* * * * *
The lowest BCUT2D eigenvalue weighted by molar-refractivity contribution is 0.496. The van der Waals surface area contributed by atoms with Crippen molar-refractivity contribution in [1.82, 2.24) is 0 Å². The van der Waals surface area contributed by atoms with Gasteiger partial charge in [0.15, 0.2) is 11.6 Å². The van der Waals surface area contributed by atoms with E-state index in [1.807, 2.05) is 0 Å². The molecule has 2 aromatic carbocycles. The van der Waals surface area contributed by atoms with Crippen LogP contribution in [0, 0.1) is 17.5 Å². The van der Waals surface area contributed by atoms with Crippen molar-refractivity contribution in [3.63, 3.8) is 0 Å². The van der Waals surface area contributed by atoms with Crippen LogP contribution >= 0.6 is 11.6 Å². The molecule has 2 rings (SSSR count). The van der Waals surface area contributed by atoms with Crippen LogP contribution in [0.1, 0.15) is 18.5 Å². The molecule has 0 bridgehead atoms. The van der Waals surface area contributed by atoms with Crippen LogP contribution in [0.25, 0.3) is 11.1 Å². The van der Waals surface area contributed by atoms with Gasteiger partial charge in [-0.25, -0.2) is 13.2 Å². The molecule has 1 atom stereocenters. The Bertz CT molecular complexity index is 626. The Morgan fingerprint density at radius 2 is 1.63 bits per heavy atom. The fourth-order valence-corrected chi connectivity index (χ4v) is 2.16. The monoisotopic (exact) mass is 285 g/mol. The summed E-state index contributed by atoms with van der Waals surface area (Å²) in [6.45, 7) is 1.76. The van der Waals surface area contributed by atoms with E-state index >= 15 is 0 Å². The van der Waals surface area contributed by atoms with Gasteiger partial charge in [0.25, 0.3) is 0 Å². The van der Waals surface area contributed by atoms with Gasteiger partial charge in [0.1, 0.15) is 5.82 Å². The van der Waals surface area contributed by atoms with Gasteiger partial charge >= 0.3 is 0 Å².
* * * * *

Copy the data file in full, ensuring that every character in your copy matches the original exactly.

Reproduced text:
The lowest BCUT2D eigenvalue weighted by molar-refractivity contribution is 0.496. The van der Waals surface area contributed by atoms with Crippen molar-refractivity contribution in [1.82, 2.24) is 0 Å². The van der Waals surface area contributed by atoms with Gasteiger partial charge in [0.15, 0.2) is 11.6 Å². The van der Waals surface area contributed by atoms with E-state index in [1.807, 2.05) is 0 Å². The molecule has 2 aromatic carbocycles. The van der Waals surface area contributed by atoms with Crippen LogP contribution in [0, 0.1) is 17.5 Å². The van der Waals surface area contributed by atoms with Crippen molar-refractivity contribution in [3.63, 3.8) is 0 Å². The van der Waals surface area contributed by atoms with Crippen LogP contribution >= 0.6 is 11.6 Å². The molecule has 2 rings (SSSR count). The van der Waals surface area contributed by atoms with Crippen LogP contribution in [0.1, 0.15) is 18.5 Å². The molecule has 0 bridgehead atoms. The van der Waals surface area contributed by atoms with Crippen LogP contribution in [0.25, 0.3) is 11.1 Å². The van der Waals surface area contributed by atoms with Gasteiger partial charge in [-0.25, -0.2) is 13.2 Å². The molecule has 1 atom stereocenters. The Bertz CT molecular complexity index is 626. The Morgan fingerprint density at radius 2 is 1.63 bits per heavy atom. The fourth-order valence-corrected chi connectivity index (χ4v) is 2.16. The monoisotopic (exact) mass is 285 g/mol. The summed E-state index contributed by atoms with van der Waals surface area (Å²) in [6.45, 7) is 1.76. The van der Waals surface area contributed by atoms with E-state index >= 15 is 0 Å². The van der Waals surface area contributed by atoms with Gasteiger partial charge in [0.25, 0.3) is 0 Å². The van der Waals surface area contributed by atoms with Gasteiger partial charge in [0.1, 0.15) is 5.82 Å². The van der Waals surface area contributed by atoms with Gasteiger partial charge >= 0.3 is 0 Å².